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Mythbusting: Wine Style - Part One

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What is it about wine that average Joe public are happy to be ignorant about? I'm sure people don't follow the same philosophy when it comes to buying clothes or cars. In my experience consumers go out of their way to have some understanding of these. Why not wine?
Can you imagine me telling Jeremy Clarkson that a car is just a car?

So you walk into your local wine store, approach the assistant and ask "Do you have a Malbec?"
The assistant replies "Which country?"
After a puzzled look, you stare back and state "Argentina of course!"

This is a very simple example of a conversation I've had hundreds of times over the years. Two problems I see with this dialogue are, firstly, requesting a Malbec as if there is only one type, secondly, the thought that Argentina is the only country that produces Malbec. I'm going to kill two birds with one stone here. Malbec originates from South West France. It was one of the original grapes used in Bordeaux, and is still permitted as part of the blend. Nowadays you will primarily find it as the backbone of wines from Cahor, France. Argentina may have adopted Malbec but, as well as France, it is also produced around the world, Australia and Chile being two notable producers.

So what other pieces of everyday wine thinking stems from ignorant bliss?

The first is an obvious choice, Chardonnay. This variety comes from Burgundy in France. It's also the only grape used in Chablis. No other variety is permitted. Chardonnay does have a long association with oak barrels, something that the UK public doesn't appreciate or get, in particular Australian wines from a decade ago. These styles have been disappearing from our shelves. So don't be put off by Chardonnay. Reconnect yourself to the clean fresh styles coming out of new world countries like Australia, Chile, New Zealand. A quick tip, if you read a wine label that states it's from a cool climate region, buy it. Just take my word for it and buy it. Come back and tell me what you think.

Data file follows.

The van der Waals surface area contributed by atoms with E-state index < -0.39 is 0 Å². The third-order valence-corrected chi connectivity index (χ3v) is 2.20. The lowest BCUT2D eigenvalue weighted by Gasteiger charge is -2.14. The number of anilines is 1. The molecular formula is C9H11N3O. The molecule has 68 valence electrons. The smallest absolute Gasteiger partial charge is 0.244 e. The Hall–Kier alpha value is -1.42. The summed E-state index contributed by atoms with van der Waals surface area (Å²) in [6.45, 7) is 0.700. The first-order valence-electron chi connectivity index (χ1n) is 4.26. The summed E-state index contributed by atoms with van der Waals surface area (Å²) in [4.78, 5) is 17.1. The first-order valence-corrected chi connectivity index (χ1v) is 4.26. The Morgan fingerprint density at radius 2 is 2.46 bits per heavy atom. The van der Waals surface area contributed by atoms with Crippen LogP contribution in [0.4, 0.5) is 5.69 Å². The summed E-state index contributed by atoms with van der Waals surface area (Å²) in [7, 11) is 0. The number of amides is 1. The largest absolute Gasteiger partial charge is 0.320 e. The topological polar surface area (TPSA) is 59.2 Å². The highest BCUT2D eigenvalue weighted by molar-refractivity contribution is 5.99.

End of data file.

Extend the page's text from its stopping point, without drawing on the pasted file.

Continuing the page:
Another grape misconception is that of Pinot Grigio. Pinot Gris, to give you its proper name, doesn't come from Italy. Its origins are from Alsace, France. The grapes grown here, like Gewürztraminer and Riesling, are known as aromatics. They are big on the palate as well as the nose. This minor description doesn't really fit the everyday consumer's notion of Pinot Grigio. The normal thinking is very light, lacking in fruit and body, or as I describe them, Evian with alcohol. This is a generic style that seems to dominate supermarket shelves. These wines are mass produced, totally lacking any real substance or style. So dig around and you can find some great Pinot Grigio. Just avoid the mass produced stuff!

Ever heard the somewhat obvious solution to what makes red wine red? Everyone's immediate answer would be that it comes from red grapes. True but the colour of juice from virtually all grape varieties is clear. A wines colour is determined by the amount of contact that the juice has had with the grape skins. Two examples, In the EU, Rosé wines are produced by leaving the clear juice in contact with the skins for a relatively short period of time. The length could be anything from 8-24 hours, maybe longer. The other example is that of Champagne, the most famous white sparkling wine producing region in the world. Most commercially made Champagnes are produced using up to three grape varieties. Chardonnay, which we know is white, Pinot Noir and Pinot Meunier, both of which are reds. In short, the colour of a wine comes from the skins and not the juice. Take the skins away and you are left with a white wine.

In the US, California to be exact, they like to think that Zinfandel is 'their' grape variety. The theory behind this is more in line with what I scribbled up the top regarding Malbec. Zinfandel has had more commercial value as an American wine but the truth is the origins of this variety come from Croatia. In Europe you will find Zinfandel under its Italian name of Primitivo.

Here's a misrepresentation which I read the other day. Whilst reading a wine review on someone's blog I noticed they had made a reference to wines, high in alcohol, are all full bodied. Utter nonsense! Wines with a huge dollop of alcohol will give heat to the wine but they do not govern a wine's weight, full, medium or light body. The weight of a wine is a mix of depth of fruit flavours, acidity and, in reds, tannins. When drinking most reds, tannins are indicated by the furry feeling you get around the gums. I've drank wines with alcohol levels approaching 15% and they have been relatively easy drinking wines.

One of the problems I've found with consumers is the ability to distinguish the difference between fruity and sweet wines. Because a wine may taste fruity it doesn't make it a sweet. When you taste something sweet, be it food or beverage, the level of sweetness carries thorough from the tip of your tongue to when you swallow. Fruity wines may initially taste sweet on the front of your palate but when you swallow you will find a dry finish. The back of your palate or throat will simply dry up.

Moёt is probably the most recognised Champagne in the world and yet very few people pronounce it correctly. The name is Dutch, marked by the diaeresis (two dots) above the 'e'. This makes the 'T' at the end of Moёt audible. Unlike the common pronunciation of 'Mo-ay' it really should be 'Mo-et'.

If you have any queries or would like some explanations regarding wines then leave your comment below.

Enjoy.

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